In order to generate retinoid deficiency, the genes that encode the RA synthesising enzymes can be deleted. However, gene deletion of raldh-2 results in embryonic lethality ( Niederreither et al., 1999); hence the effects of retinoids on motoneuron survival cannot be studied. Another approach is to create conditional mutants of raldh-2; however it cannot be guaranteed that raldh-2 can be deleted in all motoneurons in which it is expressed, thus raldh-2 expression may mask any phenotype. Since Raldh-2 requires substrates in order to make RA, an alternative approach is to deprive the adult of retinoids to prevent formation of RA, which, in effect, creates the equivalent of a conditional mutant. Thus Raldh-2 function is compromised in all cells that express it, including motoneurons, allowing its role to be assessed. Therefore, analogous to a gene deletion study, any phenotype observed must be a due to a lack of Raldh-2 function. We have generated adult retinoid-deficient rats by a dietary deficiency of retinoids and investigated whether there is an effect on their motoneurons. Our results support a role for the retinoid-signalling pathway in the survival of motoneurons, and a defect in this pathway leads to motoneuron disease in the adult rat. In patients suffering from spontaneous motoneuron disease, the retinoid signalling pathway was also found to be defective, suggesting that it may be one of the causes of the disease.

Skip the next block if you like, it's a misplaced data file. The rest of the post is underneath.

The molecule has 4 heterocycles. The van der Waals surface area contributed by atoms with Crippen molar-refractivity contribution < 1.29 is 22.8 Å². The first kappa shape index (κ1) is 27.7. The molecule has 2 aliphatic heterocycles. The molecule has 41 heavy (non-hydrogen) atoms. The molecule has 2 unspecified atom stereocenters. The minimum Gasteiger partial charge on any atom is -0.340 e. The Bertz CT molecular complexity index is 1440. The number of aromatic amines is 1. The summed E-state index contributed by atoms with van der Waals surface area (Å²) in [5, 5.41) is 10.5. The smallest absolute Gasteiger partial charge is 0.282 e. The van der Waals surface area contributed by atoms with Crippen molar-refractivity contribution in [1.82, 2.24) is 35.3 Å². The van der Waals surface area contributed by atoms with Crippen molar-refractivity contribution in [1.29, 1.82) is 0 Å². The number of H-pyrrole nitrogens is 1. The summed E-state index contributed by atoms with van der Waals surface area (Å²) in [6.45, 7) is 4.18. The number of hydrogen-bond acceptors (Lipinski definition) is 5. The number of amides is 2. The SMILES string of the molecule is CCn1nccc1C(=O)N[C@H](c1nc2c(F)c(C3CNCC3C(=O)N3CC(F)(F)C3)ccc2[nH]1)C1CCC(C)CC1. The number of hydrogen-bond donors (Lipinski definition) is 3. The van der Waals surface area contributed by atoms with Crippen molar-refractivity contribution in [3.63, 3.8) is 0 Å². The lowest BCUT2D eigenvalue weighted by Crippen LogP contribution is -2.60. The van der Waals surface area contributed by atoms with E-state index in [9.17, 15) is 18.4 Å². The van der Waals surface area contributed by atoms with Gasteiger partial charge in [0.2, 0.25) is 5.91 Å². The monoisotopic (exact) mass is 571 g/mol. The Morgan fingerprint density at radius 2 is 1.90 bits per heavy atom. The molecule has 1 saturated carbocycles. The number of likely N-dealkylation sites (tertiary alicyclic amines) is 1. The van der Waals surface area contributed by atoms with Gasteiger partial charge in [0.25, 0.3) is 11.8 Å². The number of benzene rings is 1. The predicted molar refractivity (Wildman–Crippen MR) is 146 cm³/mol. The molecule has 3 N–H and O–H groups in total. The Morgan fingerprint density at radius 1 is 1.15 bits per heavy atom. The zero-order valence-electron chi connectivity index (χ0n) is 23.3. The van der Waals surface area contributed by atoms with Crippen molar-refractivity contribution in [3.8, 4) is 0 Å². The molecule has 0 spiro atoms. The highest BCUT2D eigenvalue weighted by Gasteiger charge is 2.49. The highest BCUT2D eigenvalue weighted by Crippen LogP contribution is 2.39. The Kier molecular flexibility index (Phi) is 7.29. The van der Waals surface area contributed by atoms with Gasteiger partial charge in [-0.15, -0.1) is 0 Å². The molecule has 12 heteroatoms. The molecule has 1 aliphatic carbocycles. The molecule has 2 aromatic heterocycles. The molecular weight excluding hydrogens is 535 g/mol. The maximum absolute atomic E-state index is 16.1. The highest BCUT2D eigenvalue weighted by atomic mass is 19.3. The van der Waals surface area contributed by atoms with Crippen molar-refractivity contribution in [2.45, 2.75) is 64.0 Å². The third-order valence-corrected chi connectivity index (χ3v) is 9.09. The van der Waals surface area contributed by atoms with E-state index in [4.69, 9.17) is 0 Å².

Materials and Methods
Generation of retinoid-deficient adult rats and rotation behaviour
Once the rats (Wistar) were weaned they were fed on a normal diet (controls) or a commercially available vitamin-A-free diet (Special Diet Services) ad libidum. No other vitamins were absent from this diet. Animals were weighed every other day and a growth plateau was reached in both groups of rats after 4-5 weeks. After 6 months of constant monitoring and observation, a group of control (n=5) and A—rats (n=8) were killed by perfusion with 4% paraformaldehyde/0.5% glutaraldehyde and the tissues prepared for in situ hybridisation and immunocytochemistry. Another group of controls (n=5) and A— rats (n=8) was kept for 1 year and then killed. The number of rotations that the rats could perform was measured on a rotorod apparatus for 5 minutes. Immunohistochemistry and western blotting was carried out as previously described ( Corcoran and Ferretti, 1999). The NF200 and GFAP antibodies were obtained from Sigma.